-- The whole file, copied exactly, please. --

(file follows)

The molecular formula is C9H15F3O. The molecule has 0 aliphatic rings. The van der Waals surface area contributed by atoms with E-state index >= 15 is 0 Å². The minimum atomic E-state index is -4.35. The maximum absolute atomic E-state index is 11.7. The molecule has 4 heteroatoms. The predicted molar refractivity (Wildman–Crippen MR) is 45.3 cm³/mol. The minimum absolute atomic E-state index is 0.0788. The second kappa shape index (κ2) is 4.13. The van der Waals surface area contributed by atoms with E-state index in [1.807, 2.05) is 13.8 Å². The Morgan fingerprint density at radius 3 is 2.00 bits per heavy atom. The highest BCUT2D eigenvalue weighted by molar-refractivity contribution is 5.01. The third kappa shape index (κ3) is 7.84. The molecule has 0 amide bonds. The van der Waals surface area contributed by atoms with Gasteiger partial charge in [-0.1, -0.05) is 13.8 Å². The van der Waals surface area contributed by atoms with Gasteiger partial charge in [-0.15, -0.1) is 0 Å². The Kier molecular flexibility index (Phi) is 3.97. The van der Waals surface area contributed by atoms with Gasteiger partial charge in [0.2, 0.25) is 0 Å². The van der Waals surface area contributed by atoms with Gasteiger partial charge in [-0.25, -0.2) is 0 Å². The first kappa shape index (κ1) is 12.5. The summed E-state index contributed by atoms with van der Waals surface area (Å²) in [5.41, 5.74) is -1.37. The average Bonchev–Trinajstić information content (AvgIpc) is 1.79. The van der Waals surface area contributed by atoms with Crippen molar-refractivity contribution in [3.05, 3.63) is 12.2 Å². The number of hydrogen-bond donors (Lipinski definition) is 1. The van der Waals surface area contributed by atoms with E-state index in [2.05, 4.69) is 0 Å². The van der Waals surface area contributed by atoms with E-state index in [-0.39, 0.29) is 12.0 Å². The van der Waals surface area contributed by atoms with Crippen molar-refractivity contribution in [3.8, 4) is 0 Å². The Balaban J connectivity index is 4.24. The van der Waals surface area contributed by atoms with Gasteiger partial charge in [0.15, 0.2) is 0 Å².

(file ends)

The molecular formula is C9H15F3O. The molecule has 0 aliphatic rings. The van der Waals surface area contributed by atoms with E-state index >= 15 is 0 Å². The minimum atomic E-state index is -4.35. The maximum absolute atomic E-state index is 11.7. The molecule has 4 heteroatoms. The predicted molar refractivity (Wildman–Crippen MR) is 45.3 cm³/mol. The minimum absolute atomic E-state index is 0.0788. The second kappa shape index (κ2) is 4.13. The van der Waals surface area contributed by atoms with E-state index in [1.807, 2.05) is 13.8 Å². The Morgan fingerprint density at radius 3 is 2.00 bits per heavy atom. The highest BCUT2D eigenvalue weighted by molar-refractivity contribution is 5.01. The third kappa shape index (κ3) is 7.84. The molecule has 0 amide bonds. The van der Waals surface area contributed by atoms with Gasteiger partial charge in [-0.1, -0.05) is 13.8 Å². The van der Waals surface area contributed by atoms with Gasteiger partial charge in [-0.15, -0.1) is 0 Å². The Kier molecular flexibility index (Phi) is 3.97. The van der Waals surface area contributed by atoms with Gasteiger partial charge in [0.2, 0.25) is 0 Å². The van der Waals surface area contributed by atoms with Gasteiger partial charge in [-0.25, -0.2) is 0 Å². The first kappa shape index (κ1) is 12.5. The summed E-state index contributed by atoms with van der Waals surface area (Å²) in [5.41, 5.74) is -1.37. The average Bonchev–Trinajstić information content (AvgIpc) is 1.79. The van der Waals surface area contributed by atoms with Crippen molar-refractivity contribution in [3.05, 3.63) is 12.2 Å². The number of hydrogen-bond donors (Lipinski definition) is 1. The van der Waals surface area contributed by atoms with E-state index in [2.05, 4.69) is 0 Å². The van der Waals surface area contributed by atoms with E-state index in [-0.39, 0.29) is 12.0 Å². The van der Waals surface area contributed by atoms with Crippen molar-refractivity contribution in [3.8, 4) is 0 Å². The Balaban J connectivity index is 4.24. The van der Waals surface area contributed by atoms with Gasteiger partial charge in [0.15, 0.2) is 0 Å².